No Republicans have backed the healthcare proposals under consideration in Congress, and months of Senate Finance Committee negotiations with three Republican senators have not produced a deal. Obama said time was about up.

“I think at some point, sometime in September, we’re just going to have to make an assessment,” Obama told MSNBC after his appearance in Wakarusa, saying his priority was a plan that reined in healthcare costs, improved care and regulated insurance companies.

Obama wants to expand insurance coverage to most of the 46 million uninsured Americans and make it harder for insurance companies to prohibit coverage of those with pre-existing conditions.

“I would prefer Republicans working with us on that because I think it’s in the interest of everybody. That shouldn’t be a partisan issue,” he said.

‘A DELAY GAME’

Democratic Senator John Rockefeller told reporters he suspects the three Republicans negotiating with Senate Finance Committee Chairman Max Baucus — Charles Grassley, Mike Enzi and Olympia Snowe — ultimately will reject a Democratic healthcare reform plan.

“My own personal view is that those three Republicans won’t be there to vote for it, not in committee when it comes right down to it,” he said. “So this will evolve into three or four months of a delay game, which is exactly what the Republicans want.”

The Senate adjourns at the end of the week for a monthlong summer recess, joining the House of Representatives, which adjourned last week. Three House committees and one Senate committee have passed versions of the healthcare bill, while Senate Finance is still at work.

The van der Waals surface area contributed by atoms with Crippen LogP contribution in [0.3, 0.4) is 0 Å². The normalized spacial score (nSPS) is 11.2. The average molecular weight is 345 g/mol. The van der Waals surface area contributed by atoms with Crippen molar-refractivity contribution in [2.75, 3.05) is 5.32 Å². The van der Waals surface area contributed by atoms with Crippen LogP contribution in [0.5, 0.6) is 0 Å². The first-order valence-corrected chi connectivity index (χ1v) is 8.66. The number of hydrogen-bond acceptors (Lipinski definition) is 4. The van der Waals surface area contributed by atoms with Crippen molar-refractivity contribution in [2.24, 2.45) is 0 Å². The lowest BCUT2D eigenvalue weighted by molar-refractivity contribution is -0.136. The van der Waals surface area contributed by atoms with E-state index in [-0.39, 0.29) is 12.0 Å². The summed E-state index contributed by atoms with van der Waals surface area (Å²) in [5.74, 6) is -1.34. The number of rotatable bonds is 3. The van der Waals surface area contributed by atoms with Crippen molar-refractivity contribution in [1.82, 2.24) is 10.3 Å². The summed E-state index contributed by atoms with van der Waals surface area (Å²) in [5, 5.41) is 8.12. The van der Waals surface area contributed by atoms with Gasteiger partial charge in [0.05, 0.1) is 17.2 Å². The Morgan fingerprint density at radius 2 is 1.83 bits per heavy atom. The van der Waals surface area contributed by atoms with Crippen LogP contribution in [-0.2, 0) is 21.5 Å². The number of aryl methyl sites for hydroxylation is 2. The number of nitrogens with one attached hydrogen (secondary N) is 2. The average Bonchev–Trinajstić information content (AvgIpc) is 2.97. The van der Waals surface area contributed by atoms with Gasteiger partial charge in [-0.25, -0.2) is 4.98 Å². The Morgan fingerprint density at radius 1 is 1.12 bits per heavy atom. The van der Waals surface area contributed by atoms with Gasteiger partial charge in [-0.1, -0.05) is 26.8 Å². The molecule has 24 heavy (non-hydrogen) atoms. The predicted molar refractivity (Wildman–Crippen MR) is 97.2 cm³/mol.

Baucus said other Democrats believed the party’s negotiators on Senate Finance should “keep working, be bipartisan, but sometime in September we are going to have to make a decision.”

Advocates on both sides are preparing for a fierce public relations battle this month. Baucus and Senator Chris Dodd of the Health and Education Committee, the other panel to pass a healthcare bill, held a briefing for Democratic senators on Wednesday to get them acquainted with the proposals.

Obama sent a message to his grassroots supporters asking them to get involved during the August break, contacting their representatives and taking at least one action in support of healthcare reform.

“The cost of inaction is simply too much for the people of this nation to bear,” he said in the message.

The six Finance Committee members trying to reach a bipartisan deal — three Democrats and three Republicans — met again on Wednesday and discussed a proposal for an independent Medicare Commission to oversee the healthcare program for the elderly.

They were set to meet with Obama at the White House on Thursday to discuss the status of talks, a congressional aide said.

Baucus told reporters the panel would make judgments about Medicare payments while preserving an “appropriate” level of congressional involvement in setting reimbursement rates.

“We’re trying to strike the right balance and we did. I think we came up with a pretty good resolution,” he said.